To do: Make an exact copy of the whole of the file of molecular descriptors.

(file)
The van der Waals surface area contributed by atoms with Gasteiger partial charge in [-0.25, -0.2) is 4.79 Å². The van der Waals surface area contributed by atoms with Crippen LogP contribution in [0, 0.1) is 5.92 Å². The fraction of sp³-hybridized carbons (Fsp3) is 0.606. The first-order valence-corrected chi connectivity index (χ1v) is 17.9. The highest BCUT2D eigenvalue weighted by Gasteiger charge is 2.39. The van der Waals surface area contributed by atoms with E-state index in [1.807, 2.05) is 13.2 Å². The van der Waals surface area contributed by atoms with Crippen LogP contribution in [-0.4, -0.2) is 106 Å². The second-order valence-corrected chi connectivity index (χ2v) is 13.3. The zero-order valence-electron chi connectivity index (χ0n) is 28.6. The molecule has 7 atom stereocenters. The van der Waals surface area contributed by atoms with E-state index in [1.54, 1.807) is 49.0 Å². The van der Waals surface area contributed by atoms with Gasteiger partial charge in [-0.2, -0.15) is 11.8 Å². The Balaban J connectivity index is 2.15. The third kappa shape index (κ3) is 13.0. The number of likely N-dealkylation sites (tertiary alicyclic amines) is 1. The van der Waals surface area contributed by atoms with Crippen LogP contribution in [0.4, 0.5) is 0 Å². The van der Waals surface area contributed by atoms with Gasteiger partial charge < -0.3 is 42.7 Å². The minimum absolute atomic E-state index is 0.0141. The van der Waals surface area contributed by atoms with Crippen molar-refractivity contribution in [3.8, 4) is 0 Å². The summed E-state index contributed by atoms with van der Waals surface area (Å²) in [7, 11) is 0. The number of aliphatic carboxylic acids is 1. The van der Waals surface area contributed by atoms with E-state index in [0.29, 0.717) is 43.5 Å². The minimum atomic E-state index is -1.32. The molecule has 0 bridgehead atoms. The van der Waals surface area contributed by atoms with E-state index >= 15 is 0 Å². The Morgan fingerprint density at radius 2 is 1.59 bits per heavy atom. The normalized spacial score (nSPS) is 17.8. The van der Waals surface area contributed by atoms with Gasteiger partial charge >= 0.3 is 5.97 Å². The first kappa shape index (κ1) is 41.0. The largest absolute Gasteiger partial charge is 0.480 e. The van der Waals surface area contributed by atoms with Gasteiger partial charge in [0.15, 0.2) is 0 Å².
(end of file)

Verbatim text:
The van der Waals surface area contributed by atoms with Gasteiger partial charge in [-0.25, -0.2) is 4.79 Å². The van der Waals surface area contributed by atoms with Crippen LogP contribution in [0, 0.1) is 5.92 Å². The fraction of sp³-hybridized carbons (Fsp3) is 0.606. The first-order valence-corrected chi connectivity index (χ1v) is 17.9. The highest BCUT2D eigenvalue weighted by Gasteiger charge is 2.39. The van der Waals surface area contributed by atoms with E-state index in [1.807, 2.05) is 13.2 Å². The van der Waals surface area contributed by atoms with Crippen LogP contribution in [-0.4, -0.2) is 106 Å². The second-order valence-corrected chi connectivity index (χ2v) is 13.3. The zero-order valence-electron chi connectivity index (χ0n) is 28.6. The molecule has 7 atom stereocenters. The van der Waals surface area contributed by atoms with E-state index in [1.54, 1.807) is 49.0 Å². The van der Waals surface area contributed by atoms with Gasteiger partial charge in [-0.2, -0.15) is 11.8 Å². The Balaban J connectivity index is 2.15. The third kappa shape index (κ3) is 13.0. The number of likely N-dealkylation sites (tertiary alicyclic amines) is 1. The van der Waals surface area contributed by atoms with Crippen LogP contribution in [0.4, 0.5) is 0 Å². The van der Waals surface area contributed by atoms with Gasteiger partial charge < -0.3 is 42.7 Å². The minimum absolute atomic E-state index is 0.0141. The van der Waals surface area contributed by atoms with Crippen molar-refractivity contribution in [3.8, 4) is 0 Å². The summed E-state index contributed by atoms with van der Waals surface area (Å²) in [7, 11) is 0. The number of aliphatic carboxylic acids is 1. The van der Waals surface area contributed by atoms with E-state index in [0.29, 0.717) is 43.5 Å². The minimum atomic E-state index is -1.32. The molecule has 0 bridgehead atoms. The van der Waals surface area contributed by atoms with E-state index >= 15 is 0 Å². The Morgan fingerprint density at radius 2 is 1.59 bits per heavy atom. The normalized spacial score (nSPS) is 17.8. The van der Waals surface area contributed by atoms with Gasteiger partial charge >= 0.3 is 5.97 Å². The first kappa shape index (κ1) is 41.0. The largest absolute Gasteiger partial charge is 0.480 e. The van der Waals surface area contributed by atoms with Gasteiger partial charge in [0.15, 0.2) is 0 Å².